US President Donald Trump will host NATO Secretary-General Jens Stoltenberg next week to discuss military spending and ensuring "more equitable burden-sharing."
"The two leaders will discuss the NATO allies' progress on increasing defence spending and ensuring more equitable burden-sharing," the White House said in a statement on Saturday.
Both the leaders are scheduled to meet on November 14 and will discuss counterterrorism, awareness on protecting 5G networks and building resilience against cyber-attacks.
"The President will also stress the importance of strengthening the NATO Alliance's defence and deterrence against external threats, maintaining the focus on counterterrorism, raising Allies' awareness on protecting 5G networks and critical infrastructure, and building resilience against cyber-attacks," the White House added.
NATO is an intergovernmental military alliance between 29 North American and European countries. In April, the NATO chief had visited the White House and held discussion with the US President.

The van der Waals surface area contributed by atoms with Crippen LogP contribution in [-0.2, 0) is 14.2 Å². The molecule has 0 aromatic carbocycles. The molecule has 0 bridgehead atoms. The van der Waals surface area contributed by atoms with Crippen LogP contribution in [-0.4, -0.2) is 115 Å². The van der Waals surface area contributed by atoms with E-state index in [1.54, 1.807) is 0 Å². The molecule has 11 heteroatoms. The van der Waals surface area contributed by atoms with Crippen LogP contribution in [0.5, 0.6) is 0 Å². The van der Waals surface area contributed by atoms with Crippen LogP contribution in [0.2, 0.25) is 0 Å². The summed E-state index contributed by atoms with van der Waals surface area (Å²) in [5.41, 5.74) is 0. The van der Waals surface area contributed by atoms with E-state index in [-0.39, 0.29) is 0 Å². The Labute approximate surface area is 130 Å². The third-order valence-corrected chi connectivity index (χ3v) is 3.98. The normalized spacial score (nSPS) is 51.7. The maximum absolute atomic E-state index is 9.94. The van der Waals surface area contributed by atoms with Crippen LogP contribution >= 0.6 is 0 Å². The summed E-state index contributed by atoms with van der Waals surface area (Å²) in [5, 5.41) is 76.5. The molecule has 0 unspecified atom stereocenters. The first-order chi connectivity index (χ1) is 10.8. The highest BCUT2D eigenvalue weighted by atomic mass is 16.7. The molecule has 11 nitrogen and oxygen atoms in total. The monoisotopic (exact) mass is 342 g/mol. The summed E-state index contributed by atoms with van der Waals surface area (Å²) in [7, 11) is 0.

The meeting comes amid deteriorating relations between US and NATO allies. Trump has repeatedly criticised NATO member states arguing that the US contributes a disproportionate amount to help the alliance compared to other member nations, reported The Hill.
On 12 November, the Secretary General will receive the "Foreign Policy" Diplomat of the Year Award.
On 14 November, he will deliver a keynote speech at the NATO Industry Forum.
Member nations agreed in 2014 to spend 2 per cent of their gross domestic products on defence by 2024, but only a handful of them have already hit that target.
Trump's remarks received a sharp reaction from the NATO chief. Stoltenberg had said in January that Trump's criticism of other NATO members was "having an impact."
"NATO allies have heard the president loud and clear, and now NATO allies are stepping up," he said.
Moreover, NATO allies have also registered their displeasure over Trump's remarks.
French President Emmanuel Macron recently said that the alliance is undergoing a "brain death" due to a lack of commitment from the U.S.
"I don't know [whether Article Five remains in effect]," Macron said, referring to the collective defence agreement.
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